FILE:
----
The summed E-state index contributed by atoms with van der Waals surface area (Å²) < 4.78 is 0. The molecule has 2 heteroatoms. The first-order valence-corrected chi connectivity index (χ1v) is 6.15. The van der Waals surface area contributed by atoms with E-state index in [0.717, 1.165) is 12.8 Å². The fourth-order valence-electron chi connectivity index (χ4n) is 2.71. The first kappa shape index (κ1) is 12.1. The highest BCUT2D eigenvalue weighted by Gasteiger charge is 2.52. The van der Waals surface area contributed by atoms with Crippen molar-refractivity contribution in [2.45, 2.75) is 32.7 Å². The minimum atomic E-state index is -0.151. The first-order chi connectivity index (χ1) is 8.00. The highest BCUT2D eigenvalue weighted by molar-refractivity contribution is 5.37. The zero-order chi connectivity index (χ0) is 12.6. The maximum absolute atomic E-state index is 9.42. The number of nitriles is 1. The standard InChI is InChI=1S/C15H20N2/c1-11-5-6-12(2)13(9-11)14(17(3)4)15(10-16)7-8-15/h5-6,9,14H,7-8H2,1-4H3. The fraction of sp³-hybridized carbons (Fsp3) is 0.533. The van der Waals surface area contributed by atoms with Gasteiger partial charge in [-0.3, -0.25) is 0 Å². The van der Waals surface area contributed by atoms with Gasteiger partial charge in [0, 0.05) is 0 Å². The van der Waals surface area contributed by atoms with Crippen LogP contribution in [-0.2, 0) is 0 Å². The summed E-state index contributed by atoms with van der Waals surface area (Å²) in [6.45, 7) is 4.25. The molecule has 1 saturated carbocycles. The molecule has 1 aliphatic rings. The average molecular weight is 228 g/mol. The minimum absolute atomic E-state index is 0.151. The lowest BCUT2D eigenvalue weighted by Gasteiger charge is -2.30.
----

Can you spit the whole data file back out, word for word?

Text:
The summed E-state index contributed by atoms with van der Waals surface area (Å²) < 4.78 is 0. The molecule has 2 heteroatoms. The first-order valence-corrected chi connectivity index (χ1v) is 6.15. The van der Waals surface area contributed by atoms with E-state index in [0.717, 1.165) is 12.8 Å². The fourth-order valence-electron chi connectivity index (χ4n) is 2.71. The first kappa shape index (κ1) is 12.1. The highest BCUT2D eigenvalue weighted by Gasteiger charge is 2.52. The van der Waals surface area contributed by atoms with Crippen molar-refractivity contribution in [2.45, 2.75) is 32.7 Å². The minimum atomic E-state index is -0.151. The first-order chi connectivity index (χ1) is 8.00. The highest BCUT2D eigenvalue weighted by molar-refractivity contribution is 5.37. The zero-order chi connectivity index (χ0) is 12.6. The maximum absolute atomic E-state index is 9.42. The number of nitriles is 1. The standard InChI is InChI=1S/C15H20N2/c1-11-5-6-12(2)13(9-11)14(17(3)4)15(10-16)7-8-15/h5-6,9,14H,7-8H2,1-4H3. The fraction of sp³-hybridized carbons (Fsp3) is 0.533. The van der Waals surface area contributed by atoms with Gasteiger partial charge in [-0.3, -0.25) is 0 Å². The van der Waals surface area contributed by atoms with Gasteiger partial charge in [0, 0.05) is 0 Å². The van der Waals surface area contributed by atoms with Crippen LogP contribution in [-0.2, 0) is 0 Å². The summed E-state index contributed by atoms with van der Waals surface area (Å²) in [6.45, 7) is 4.25. The molecule has 1 saturated carbocycles. The molecule has 1 aliphatic rings. The average molecular weight is 228 g/mol. The minimum absolute atomic E-state index is 0.151. The lowest BCUT2D eigenvalue weighted by Gasteiger charge is -2.30.